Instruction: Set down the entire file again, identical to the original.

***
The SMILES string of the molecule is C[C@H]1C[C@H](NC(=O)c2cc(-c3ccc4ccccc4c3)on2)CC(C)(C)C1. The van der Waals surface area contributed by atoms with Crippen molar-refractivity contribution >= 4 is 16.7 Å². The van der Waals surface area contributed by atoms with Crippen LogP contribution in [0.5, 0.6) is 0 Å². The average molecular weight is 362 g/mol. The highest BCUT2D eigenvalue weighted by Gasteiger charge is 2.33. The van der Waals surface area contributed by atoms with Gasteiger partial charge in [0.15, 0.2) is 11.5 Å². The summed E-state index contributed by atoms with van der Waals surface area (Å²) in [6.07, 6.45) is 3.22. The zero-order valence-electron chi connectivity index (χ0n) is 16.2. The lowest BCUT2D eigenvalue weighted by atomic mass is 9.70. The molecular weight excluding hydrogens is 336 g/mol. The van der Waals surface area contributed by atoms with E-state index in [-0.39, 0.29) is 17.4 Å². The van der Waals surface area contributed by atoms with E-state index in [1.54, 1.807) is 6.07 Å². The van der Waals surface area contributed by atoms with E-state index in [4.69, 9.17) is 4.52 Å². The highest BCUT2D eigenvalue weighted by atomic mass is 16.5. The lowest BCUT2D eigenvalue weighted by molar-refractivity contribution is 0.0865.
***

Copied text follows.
The SMILES string of the molecule is C[C@H]1C[C@H](NC(=O)c2cc(-c3ccc4ccccc4c3)on2)CC(C)(C)C1. The van der Waals surface area contributed by atoms with Crippen molar-refractivity contribution >= 4 is 16.7 Å². The van der Waals surface area contributed by atoms with Crippen LogP contribution in [0.5, 0.6) is 0 Å². The average molecular weight is 362 g/mol. The highest BCUT2D eigenvalue weighted by Gasteiger charge is 2.33. The van der Waals surface area contributed by atoms with Gasteiger partial charge in [0.15, 0.2) is 11.5 Å². The summed E-state index contributed by atoms with van der Waals surface area (Å²) in [6.07, 6.45) is 3.22. The zero-order valence-electron chi connectivity index (χ0n) is 16.2. The lowest BCUT2D eigenvalue weighted by atomic mass is 9.70. The molecular weight excluding hydrogens is 336 g/mol. The van der Waals surface area contributed by atoms with E-state index in [-0.39, 0.29) is 17.4 Å². The van der Waals surface area contributed by atoms with E-state index in [1.54, 1.807) is 6.07 Å². The van der Waals surface area contributed by atoms with E-state index in [4.69, 9.17) is 4.52 Å². The highest BCUT2D eigenvalue weighted by atomic mass is 16.5. The lowest BCUT2D eigenvalue weighted by molar-refractivity contribution is 0.0865.